European markets have opened higher following gains in Asia and a rally on Wall Street, with the Nasdaq, S&P 500 and Russell 2000 finishing the session up by over 1% each as earnings season stateside gets into full swing. Results are due from The Goldman Sachs Group Inc (NYSE:GS) and Bank of America Corp (NYSE:BAC) today followed by Netflix Inc (NASDAQ:NFLX) and Tesla Inc (NASDAQ:TSLA) tomorrow.
In the UK, housebuilders have slumped to the bottom of the FTSE 100 following a disappointing full-year update from Bellway (LSE:BWY), while Rolls-Royce Holdings (LSE:RR.) is outperforming on the back of plans to cut staff.
After shares in Shell (LSE:SHEL) hit a record high on Monday, the stock is in the green again today, lifted by rising underlying oil prices. The Israel-Hamas war sparked nervousness about supply constraints from the Middle East, resulting in Brent Crude’s best week since February last week. But oil prices fell on Monday reflecting the possibility that the US could ease sanctions on oil producer, Venezuela, which would likely provide the market with a boost to supply.
UK AVERAGE EARNINGS
Annual growth in regular pay (excluding bonuses) hit 7.8% in June to August, one of the highest growth rates since comparable records began in 2001. However, the figure dropped from 7.9% in the previous period, marking the first fall since January. Total pay including bonuses rose by 8.1% in the three months to August year-on-year.
Job vacancies in July to September hit 988,000, down 43,000 on the previous three months. They fell by 256,000 versus a year ago but remain 187,000 above pre-Covid levels. The ONS has rescheduled some of its other labour market statistics such as the unemployment rate to 24 October.
Although today’s figures don’t paint a full picture of the state of the UK labour market, the fall in job vacancies and slight drop in wage growth suggests that signs of slack continue to emerge. That highlights the fragility of the economy as elevated inflation and the Bank of England’s stream of rate hikes take their toll on the jobs market. With vacancies continuing to decline, businesses are clearly becoming much more cautious about their hiring plans, less willing to take on the fixed costs of full-time staff as a time of economic uncertainty. At the same time, wage growth remains strong by historic standards, something the central bank will be paying close attention to in terms of its battle against inflation.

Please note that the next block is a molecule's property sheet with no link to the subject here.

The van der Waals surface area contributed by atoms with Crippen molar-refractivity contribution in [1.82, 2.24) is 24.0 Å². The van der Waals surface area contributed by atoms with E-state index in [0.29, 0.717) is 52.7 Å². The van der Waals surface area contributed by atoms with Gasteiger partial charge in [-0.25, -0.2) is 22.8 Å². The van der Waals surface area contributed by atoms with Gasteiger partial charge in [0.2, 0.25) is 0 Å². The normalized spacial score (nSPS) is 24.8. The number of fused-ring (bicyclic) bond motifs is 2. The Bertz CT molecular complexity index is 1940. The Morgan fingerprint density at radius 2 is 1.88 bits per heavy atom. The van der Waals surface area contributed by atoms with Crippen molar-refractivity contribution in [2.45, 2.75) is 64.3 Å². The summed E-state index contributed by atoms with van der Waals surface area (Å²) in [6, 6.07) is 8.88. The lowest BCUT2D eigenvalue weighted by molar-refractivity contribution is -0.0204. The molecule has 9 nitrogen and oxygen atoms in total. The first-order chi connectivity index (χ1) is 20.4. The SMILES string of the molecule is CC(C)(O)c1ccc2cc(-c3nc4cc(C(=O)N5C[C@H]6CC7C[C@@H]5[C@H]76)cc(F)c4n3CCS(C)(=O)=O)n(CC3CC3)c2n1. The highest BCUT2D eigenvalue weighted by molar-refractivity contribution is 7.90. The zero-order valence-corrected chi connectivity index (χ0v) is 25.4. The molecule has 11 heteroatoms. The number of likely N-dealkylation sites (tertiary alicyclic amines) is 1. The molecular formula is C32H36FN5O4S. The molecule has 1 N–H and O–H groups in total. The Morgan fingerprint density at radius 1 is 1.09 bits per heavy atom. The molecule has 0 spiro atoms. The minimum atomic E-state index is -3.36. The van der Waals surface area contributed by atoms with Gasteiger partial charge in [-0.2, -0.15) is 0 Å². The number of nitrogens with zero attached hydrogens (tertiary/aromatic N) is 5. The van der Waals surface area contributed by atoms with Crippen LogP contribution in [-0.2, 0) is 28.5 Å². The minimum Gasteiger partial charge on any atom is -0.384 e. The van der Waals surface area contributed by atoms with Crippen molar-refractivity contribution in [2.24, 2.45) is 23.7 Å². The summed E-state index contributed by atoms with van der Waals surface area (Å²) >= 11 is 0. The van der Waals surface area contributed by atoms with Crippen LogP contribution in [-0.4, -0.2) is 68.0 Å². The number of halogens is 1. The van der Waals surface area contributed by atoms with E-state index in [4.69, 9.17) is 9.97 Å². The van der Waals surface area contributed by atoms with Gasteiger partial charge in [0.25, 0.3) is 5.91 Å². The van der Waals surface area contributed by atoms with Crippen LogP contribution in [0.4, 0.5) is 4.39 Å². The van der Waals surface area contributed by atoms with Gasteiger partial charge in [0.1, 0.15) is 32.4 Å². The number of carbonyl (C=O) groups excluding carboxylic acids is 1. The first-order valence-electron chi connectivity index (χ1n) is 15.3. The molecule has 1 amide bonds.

Bellway reported an 18% slump in annual profit. Underlying pre-tax profit for the year ending 31 July hit £532.6 million, just shy of analysts’ expectations for £533.4 million. The housebuilder said it is aiming to build 7,500 homes in fiscal 2024 versus 10,945 last year, a decrease of more than 31% year-on-year. It said customer demand continues to be affected by mortgage affordability constraints, but the shortage of high-quality energy efficient homes suggests that the industry’s fundamentals remain attractive. Average selling prices this year are expected to hit £295,000, down almost 5% from £310,306 last year.
Shares in Bellway have slumped nearly 3% this morning, extending their recent decline, with the stock down by over 10% in the past six months. Since the peak in May, shares have been under pressure, weighed down by falling house prices, build cost inflation pressures, and weak demand for properties amid the ‘higher for longer’ interest rate environment that has made mortgages considerably less affordable. Offsetting this to some extent is the chronic shortage of housing supply in the UK which is stemming an even steeper slide in house prices.
Rolls-Royce is planning to cut up to 2,500 staff, which would equate to 6% of its workforce as part of a strategic overhaul at the engine maker spearheaded by CEO Tufan Erginbilgic, who previously described the business as a ‘burning platform’. Investors are welcoming its cost cutting plans which have lifted the stock in today’s session, extending its stellar year-to-date gain to almost 120%, making it a major UK outperformer and helping reverse some of its long-term underperformance.
Over the summer, Rolls-Royce reported a sharp jump in first-half underlying profit and free cash flow, led by civil aerospace. Its transformation plan is faring well with improving operations, the post-pandemic rebound in international flying and increased defence spending.
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Things couldn’t be going much better for Erginbilgic, who took to the helm at the start of the year. For years, the engine maker failed to rev up investor confidence with the stock sliding from the highs in 2014 to the trough during the challenging pandemic period. Now Rolls-Royce is the best performing stock on the FTSE 100 over a one-year period, up over 200%.
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